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Here's who qualifies for a religious exemption to Washington's COVID-19 vaccine mandate

"Sincerely held" religious beliefs are one way an individual can request an exemption from a COVID-19 vaccine mandate in Washington.

MERCER ISLAND, Wash. — Religious beliefs remain one of the very few ways people under a state-mandated COVID-19 vaccine requirement might be able to request an exemption in Washington.

Most state employees, health care workers and K-12 school staff will be required to be fully vaccinated by October 18 or potentially face losing their jobs.

Per Gov. Jay Inslee's emergency proclamation announced in August, exemptions from the requirement are "allowed for those individuals who are entitled to a disability-related reasonable accommodation or a sincerely held religious belief accommodation."

Those requesting a religious exemption must include a statement explaining how their beliefs and practice conflict with the requirement, according to the proclamation.

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Among the religious groups that have traditionally considered such exemptions is the Church of Christ, Scientist.

"Christian Scientists and the Christian Science church as a whole, strongly support the goal of public health," said Christian Science Committee on Publication Lance Matteson.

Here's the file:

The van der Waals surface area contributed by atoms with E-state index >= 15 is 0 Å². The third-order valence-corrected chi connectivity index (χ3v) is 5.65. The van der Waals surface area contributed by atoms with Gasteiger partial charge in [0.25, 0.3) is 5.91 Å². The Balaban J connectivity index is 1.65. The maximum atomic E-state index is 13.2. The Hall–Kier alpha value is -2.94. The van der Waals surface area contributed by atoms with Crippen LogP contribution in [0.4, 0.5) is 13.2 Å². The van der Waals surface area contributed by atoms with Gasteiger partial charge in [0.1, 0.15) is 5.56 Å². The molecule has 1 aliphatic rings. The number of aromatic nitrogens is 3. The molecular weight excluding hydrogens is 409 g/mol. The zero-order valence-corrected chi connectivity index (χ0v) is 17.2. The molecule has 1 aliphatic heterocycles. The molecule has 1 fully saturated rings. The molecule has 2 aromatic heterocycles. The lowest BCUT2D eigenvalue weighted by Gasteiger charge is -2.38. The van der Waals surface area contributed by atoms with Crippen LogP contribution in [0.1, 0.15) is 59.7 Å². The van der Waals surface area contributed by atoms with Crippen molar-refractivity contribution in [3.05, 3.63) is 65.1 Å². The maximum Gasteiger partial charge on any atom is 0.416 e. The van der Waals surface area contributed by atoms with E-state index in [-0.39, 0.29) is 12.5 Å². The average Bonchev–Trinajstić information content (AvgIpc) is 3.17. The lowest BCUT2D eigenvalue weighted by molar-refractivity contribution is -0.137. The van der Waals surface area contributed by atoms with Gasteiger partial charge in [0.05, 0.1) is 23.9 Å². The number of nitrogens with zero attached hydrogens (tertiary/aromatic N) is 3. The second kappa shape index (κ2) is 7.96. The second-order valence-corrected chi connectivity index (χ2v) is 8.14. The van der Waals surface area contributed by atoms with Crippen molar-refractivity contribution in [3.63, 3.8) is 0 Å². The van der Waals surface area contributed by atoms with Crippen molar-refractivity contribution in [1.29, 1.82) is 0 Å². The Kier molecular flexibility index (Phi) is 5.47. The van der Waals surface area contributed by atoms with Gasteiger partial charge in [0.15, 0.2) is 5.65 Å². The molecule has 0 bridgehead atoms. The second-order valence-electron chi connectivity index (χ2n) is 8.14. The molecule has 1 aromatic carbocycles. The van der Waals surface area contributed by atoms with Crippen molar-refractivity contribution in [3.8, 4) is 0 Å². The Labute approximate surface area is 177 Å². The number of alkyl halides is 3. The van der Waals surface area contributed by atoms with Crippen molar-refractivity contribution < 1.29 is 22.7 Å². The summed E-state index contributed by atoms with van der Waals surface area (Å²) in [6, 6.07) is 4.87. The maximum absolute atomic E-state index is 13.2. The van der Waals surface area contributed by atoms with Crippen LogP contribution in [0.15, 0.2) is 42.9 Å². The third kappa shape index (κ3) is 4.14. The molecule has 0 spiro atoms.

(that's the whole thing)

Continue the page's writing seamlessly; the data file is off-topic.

Matteson said the church does not dictate whether to decline the vaccine and that it is an individual choice.

"Those who do choose to exercise that privilege of exemption do so not because of some church dogma, but because of their experience," said Matteson.

Such experiences include the power of prayer in meeting health care needs, according to Matteson.

"It’s a deeply considered spiritual practice and way of life that has meant a lot to us over the years. So we’ve appreciated vaccination exemptions and sought to use them conscientiously and responsibly when they have been granted," according to a statement posted on Christianscience.com.

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Other denominations that focus on faith healing include Faith Tabernacle, the Church of the Firstborn, and Faith Assembly, according to a compilation by the Vanderbilt University Medical Center.

Most religions, however, do not hold specific objections to vaccination.

In an address in August, Pope Francis said it is morally acceptable for Catholics to receive COVID-19 vaccines. Leaders with the Church of Jesus Christ Latter-day Saints also urged Mormons to limit the spread of COVID-19 by getting vaccinated.

Matteson said cooperation is also a part of Christian Scientists' perspective on vaccination in regards to the spread of variants and in protecting those who remain vulnerable to the coronavirus, such as children who cannot yet get vaccinated.

"We respect their concerns and fears, and we want to do all we can to allay those fears, up to the point for many of my fellow members, of getting vaccinated," said Matteson.

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